Hypereosinophilic (hy-per-ee-o-SIN-o-phil-ik) syndrome (HES) is a group of blood disorders that occur when you have high numbers of eosinophils — white blood cells that play an important role in your immune system. Over time, the excess eosinophils enter various tissues, eventually damaging your organs.
The most common targets are the skin, lungs, digestive tract, heart, blood and nervous system. Untreated, HES can become life-threatening.
HES can affect anyone. But it occurs more often in men, usually between the ages of 20 and 50.
Symptoms vary, depending on what part of your body is affected. Skin signs and symptoms include itching and rashes. If your lungs are affected, you may be short of breath and have a cough.PreviousNext
Many types of disorders can raise your eosinophil level, including certain infections, allergies and reactions to medications. Your doctor is likely to ask about your travel history and any medications you're taking, to help rule out these other causes of your high eosinophil count.
You are also likely to have:
- Blood tests, to detect autoimmune conditions, parasitic infections, or problems with your liver or kidneys
- Allergy tests, to detect environmental or food allergies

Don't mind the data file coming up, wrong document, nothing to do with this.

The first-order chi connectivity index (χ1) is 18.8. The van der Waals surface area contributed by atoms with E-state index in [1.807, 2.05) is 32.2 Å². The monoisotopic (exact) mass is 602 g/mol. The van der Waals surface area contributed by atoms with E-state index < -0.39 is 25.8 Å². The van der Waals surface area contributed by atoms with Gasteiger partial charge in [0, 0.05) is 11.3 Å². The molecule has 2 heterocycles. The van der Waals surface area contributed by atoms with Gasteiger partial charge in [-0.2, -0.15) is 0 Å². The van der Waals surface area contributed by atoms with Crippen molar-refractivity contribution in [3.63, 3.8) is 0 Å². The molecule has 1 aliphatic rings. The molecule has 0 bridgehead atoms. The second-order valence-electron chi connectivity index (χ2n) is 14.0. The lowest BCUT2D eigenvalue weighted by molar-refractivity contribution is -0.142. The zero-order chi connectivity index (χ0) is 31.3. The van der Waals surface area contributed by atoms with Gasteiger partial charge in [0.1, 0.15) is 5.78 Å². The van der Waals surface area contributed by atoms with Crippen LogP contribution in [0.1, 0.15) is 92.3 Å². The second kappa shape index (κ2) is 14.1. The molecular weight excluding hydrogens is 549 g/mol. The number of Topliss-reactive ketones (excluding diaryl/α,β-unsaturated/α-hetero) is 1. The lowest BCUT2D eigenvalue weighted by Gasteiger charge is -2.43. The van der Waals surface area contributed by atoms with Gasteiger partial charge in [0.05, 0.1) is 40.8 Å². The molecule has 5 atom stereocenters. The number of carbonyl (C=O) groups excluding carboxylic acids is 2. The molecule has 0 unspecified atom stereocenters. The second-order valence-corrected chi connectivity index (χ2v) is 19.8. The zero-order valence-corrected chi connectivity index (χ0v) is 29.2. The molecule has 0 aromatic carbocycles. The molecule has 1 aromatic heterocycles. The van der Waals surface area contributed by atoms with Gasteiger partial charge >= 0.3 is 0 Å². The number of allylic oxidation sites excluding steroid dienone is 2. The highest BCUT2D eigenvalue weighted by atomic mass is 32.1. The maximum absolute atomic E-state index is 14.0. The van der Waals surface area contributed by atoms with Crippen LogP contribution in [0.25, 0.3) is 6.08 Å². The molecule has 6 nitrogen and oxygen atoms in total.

- Stool tests, to detect parasitic infections such as hookworm
- Imaging tests, to help evaluate the condition of your heart, abdomen and lungs
Determining the cause of HES
If you've been diagnosed with HES, you might have tests to help determine the cause. These tests can include:
- Blood screening. Your blood can be tested for a genetic mutation known as FIP1L1-PDGFRA, which can cause HES.
- Bone marrow biopsy. A sample of bone marrow is taken for analysis in the laboratory. Biopsy might be recommended to exclude the possibility of other conditions, if you don't have a genetic mutation that causes HES.
Treatment for HES is aimed at reducing your eosinophil count to prevent tissue damage, especially to your heart. Specific treatment depends on your symptoms, the severity of your condition and the cause of your HES.
Your doctor might recommend:
- Watchful waiting. If you have no symptoms and your eosinophil count is low enough, you might be closely monitored for any changes related to HES.
- Prednisone. People who don't have the FIP1L1-PDGFRA gene mutation are usually first treated with this corticosteroid. If prednisone lowers your eosinophil count, your doctor might then prescribe nonsteroidal immune-suppressing medications, to avoid long-term use of steroids. Prednisone side effects can include mood swings, high blood pressure and increased risk of infections.
- Protein-tyrosine kinase inhibitor. If you have the FIP1L1-PDGFRA gene mutation, you have a condition known as chronic eosinophilic leukemia. Treatment with imatinib (Gleevec) — a protein-tyrosine kinase inhibitor medication — slows the growth of cancer cells. Most people treated with imatinib achieve remission.